I’ve been in plenty of marches and protests before.  They generally seem to be in the winter under adverse conditions.  There was that one time when I protested the Iraq war, and it was so cold that I got hypothermia.  Then there was the demonstration I took part in for PowerShift.  It was about the coldest day in the history of Washington DC, and there had been a terrible blizzard the night before.  I hadn’t packed any warm clothes.  I never seem to protest on nice warm days, and yesterday was no exception.  It was cold, but at least the sky was clear.  This was the first time I have ever participated in an international march, and there were apparently 100 000 of us. 

As we walked, the Danish people turned out on the streets and waved to us from apartment buildings lining the streets.  Several of our number got recorded on BBC news (FUN!!  I never seem to get any press hits), and it culminated in a candelight vigil with candles and actual torches outside the Bella Center.  I was very cold and tired at that point, and all alone, so I headed over to the Bella Center to check my email.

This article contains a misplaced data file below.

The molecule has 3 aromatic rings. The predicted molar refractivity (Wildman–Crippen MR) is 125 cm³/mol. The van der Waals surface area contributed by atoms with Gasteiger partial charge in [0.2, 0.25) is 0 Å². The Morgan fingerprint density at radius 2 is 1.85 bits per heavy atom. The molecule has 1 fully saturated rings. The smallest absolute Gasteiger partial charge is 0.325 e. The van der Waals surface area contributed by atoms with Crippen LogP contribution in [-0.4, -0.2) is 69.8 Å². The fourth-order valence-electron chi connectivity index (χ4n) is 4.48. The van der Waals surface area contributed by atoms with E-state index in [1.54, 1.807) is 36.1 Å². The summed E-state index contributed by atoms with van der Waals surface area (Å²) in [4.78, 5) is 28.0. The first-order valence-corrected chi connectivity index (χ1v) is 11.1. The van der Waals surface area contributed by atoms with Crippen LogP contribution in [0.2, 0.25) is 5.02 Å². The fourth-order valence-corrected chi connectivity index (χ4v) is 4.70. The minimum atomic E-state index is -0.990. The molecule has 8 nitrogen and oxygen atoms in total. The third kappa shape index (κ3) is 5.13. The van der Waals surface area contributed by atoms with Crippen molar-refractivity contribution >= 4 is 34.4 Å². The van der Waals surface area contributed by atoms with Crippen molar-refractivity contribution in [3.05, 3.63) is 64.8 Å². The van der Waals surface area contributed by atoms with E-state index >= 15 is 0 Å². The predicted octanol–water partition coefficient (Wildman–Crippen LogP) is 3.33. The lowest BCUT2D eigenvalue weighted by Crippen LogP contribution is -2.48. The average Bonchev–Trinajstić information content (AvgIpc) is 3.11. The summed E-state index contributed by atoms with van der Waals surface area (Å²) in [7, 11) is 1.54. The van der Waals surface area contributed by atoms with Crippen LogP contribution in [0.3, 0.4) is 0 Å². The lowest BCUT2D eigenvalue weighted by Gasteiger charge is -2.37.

When I got into the Bella Center, a lot of people were asking me whether I got arrested, or if it had been really crazy.  No, it was not; although, apparently a few bozos among us started throwing cobbles at police.  They were rightly arrested, but so were 900 other peaceful demonstrators.  I cannot independently verify this at this time, but that’s pretty lame of the police it’s true.